Facepalm: If you handed over $30 million to take part in something, one would imagine it being a pretty high priority in your diary. But the person who paid that amount to go into space with Jeff Bezos next week won't be on the spacecraft due to "scheduling conflicts."

Bezos' Blue Origin company announced that the anonymous winner, who paid $27.9 million for their ticket, has other plans on July 20. Their replacement will be Oliver Daemen, an 18-year-old recent high school graduate. He took a gap year in 2020 to obtain his private pilot's license and plans to study physics and innovation management at the Netherlands-based University of Utrecht in September

Daemen's father, Joes Daemen, CEO of Netherlands-based investment firm Somerset Capital Partners BV, paid an undisclosed sum for the ticket; it doubtlessly would have been a significant amount. Blue Origin confirmed to Forbes that Daemen was a participant in the June auction.

I am super excited to go into space," Daemen said in a video posted to Twitter. "I've been dreaming about this all my life."

Daemen will be joining the world's richest man along with the Amazon founder's brother, Mark Bezos, on the New Shepard spacecraft. 82-year-old veteran pilot Wally Funk will also be onboard. The rocket will launch in West Texas next Tuesday and travel 62 miles above the Earth's surface, reaching the Kármán line, recognized as the start of space.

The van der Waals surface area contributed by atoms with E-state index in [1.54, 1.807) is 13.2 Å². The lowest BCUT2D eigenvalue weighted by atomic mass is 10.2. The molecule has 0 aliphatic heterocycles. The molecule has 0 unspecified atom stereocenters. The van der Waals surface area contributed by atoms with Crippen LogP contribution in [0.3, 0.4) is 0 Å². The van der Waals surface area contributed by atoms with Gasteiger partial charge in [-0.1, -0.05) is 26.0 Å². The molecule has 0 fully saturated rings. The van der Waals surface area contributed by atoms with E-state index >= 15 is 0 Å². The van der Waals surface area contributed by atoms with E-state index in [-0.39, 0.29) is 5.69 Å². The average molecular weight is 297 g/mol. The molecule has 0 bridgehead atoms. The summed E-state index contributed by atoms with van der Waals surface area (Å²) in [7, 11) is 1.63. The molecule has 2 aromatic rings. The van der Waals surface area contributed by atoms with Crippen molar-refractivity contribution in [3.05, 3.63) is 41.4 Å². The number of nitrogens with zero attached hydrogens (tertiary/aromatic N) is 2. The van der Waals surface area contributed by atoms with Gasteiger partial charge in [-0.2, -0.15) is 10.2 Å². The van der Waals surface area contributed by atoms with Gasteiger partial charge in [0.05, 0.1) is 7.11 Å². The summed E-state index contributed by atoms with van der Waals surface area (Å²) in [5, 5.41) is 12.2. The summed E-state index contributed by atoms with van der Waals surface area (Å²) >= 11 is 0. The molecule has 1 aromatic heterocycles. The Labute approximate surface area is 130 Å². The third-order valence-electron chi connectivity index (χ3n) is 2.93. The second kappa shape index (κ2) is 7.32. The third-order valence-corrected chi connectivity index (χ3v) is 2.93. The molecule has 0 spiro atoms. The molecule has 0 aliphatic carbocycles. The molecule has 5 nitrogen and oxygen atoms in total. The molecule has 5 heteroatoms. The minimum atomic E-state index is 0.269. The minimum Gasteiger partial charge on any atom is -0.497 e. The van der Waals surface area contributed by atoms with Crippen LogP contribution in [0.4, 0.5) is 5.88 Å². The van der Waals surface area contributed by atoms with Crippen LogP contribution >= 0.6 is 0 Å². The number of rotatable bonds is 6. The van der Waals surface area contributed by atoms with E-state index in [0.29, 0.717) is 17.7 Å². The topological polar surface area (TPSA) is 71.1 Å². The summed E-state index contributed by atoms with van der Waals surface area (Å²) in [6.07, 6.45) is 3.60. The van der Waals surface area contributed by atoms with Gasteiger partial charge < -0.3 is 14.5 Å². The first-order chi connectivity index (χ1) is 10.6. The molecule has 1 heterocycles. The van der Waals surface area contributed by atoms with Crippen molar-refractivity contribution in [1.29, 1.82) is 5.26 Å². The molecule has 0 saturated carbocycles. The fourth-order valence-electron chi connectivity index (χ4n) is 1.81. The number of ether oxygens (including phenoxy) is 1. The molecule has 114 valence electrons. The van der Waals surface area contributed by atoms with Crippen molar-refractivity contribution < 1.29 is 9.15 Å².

"At 18 years old and 82 years young, Oliver Daemen and Wally Funk represent the youngest and oldest astronauts to travel to space," wrote Blue Origin.

The mission is expected to last just 10 minutes, three of which will be spent weightless in space. Blue Origin will be flown autonomously, removing the need for other personnel to pilot the craft, and it will descend to Earth using parachutes.

Blue Origin said that the original winner with the busy schedule would fly "on a future New Shepard mission," so at least they'll get their wish eventually.

In related news, the petition to stop Bezos returning to the planet's surface has reached almost 160,000 signatures.

If you would like to fly to the edge of space but aren't rich, Richard Branson's Virgin Galactic is running a sweepstake that will see one winner and friend travel to around 250,000 feet in the VSS Unity, where they'll experience weightlessness.